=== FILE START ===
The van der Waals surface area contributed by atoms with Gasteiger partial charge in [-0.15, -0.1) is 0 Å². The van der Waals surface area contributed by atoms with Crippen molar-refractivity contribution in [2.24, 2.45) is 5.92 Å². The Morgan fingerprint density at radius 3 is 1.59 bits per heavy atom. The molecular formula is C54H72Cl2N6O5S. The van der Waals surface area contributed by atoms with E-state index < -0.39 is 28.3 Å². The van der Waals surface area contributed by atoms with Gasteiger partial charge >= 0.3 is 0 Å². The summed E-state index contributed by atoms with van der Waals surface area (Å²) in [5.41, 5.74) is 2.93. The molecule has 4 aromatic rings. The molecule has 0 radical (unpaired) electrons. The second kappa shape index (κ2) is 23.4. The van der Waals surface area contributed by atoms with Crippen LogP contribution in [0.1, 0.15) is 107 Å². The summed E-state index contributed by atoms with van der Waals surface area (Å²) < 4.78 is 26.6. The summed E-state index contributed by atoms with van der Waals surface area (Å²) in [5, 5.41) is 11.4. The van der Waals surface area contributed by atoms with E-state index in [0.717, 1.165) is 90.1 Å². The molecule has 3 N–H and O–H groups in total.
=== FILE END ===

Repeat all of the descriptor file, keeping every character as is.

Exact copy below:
The van der Waals surface area contributed by atoms with Gasteiger partial charge in [-0.15, -0.1) is 0 Å². The van der Waals surface area contributed by atoms with Crippen molar-refractivity contribution in [2.24, 2.45) is 5.92 Å². The Morgan fingerprint density at radius 3 is 1.59 bits per heavy atom. The molecular formula is C54H72Cl2N6O5S. The van der Waals surface area contributed by atoms with E-state index < -0.39 is 28.3 Å². The van der Waals surface area contributed by atoms with Gasteiger partial charge >= 0.3 is 0 Å². The summed E-state index contributed by atoms with van der Waals surface area (Å²) in [5.41, 5.74) is 2.93. The molecule has 4 aromatic rings. The molecule has 0 radical (unpaired) electrons. The second kappa shape index (κ2) is 23.4. The van der Waals surface area contributed by atoms with Crippen LogP contribution in [0.1, 0.15) is 107 Å². The summed E-state index contributed by atoms with van der Waals surface area (Å²) < 4.78 is 26.6. The summed E-state index contributed by atoms with van der Waals surface area (Å²) in [5, 5.41) is 11.4. The van der Waals surface area contributed by atoms with E-state index in [0.717, 1.165) is 90.1 Å². The molecule has 3 N–H and O–H groups in total.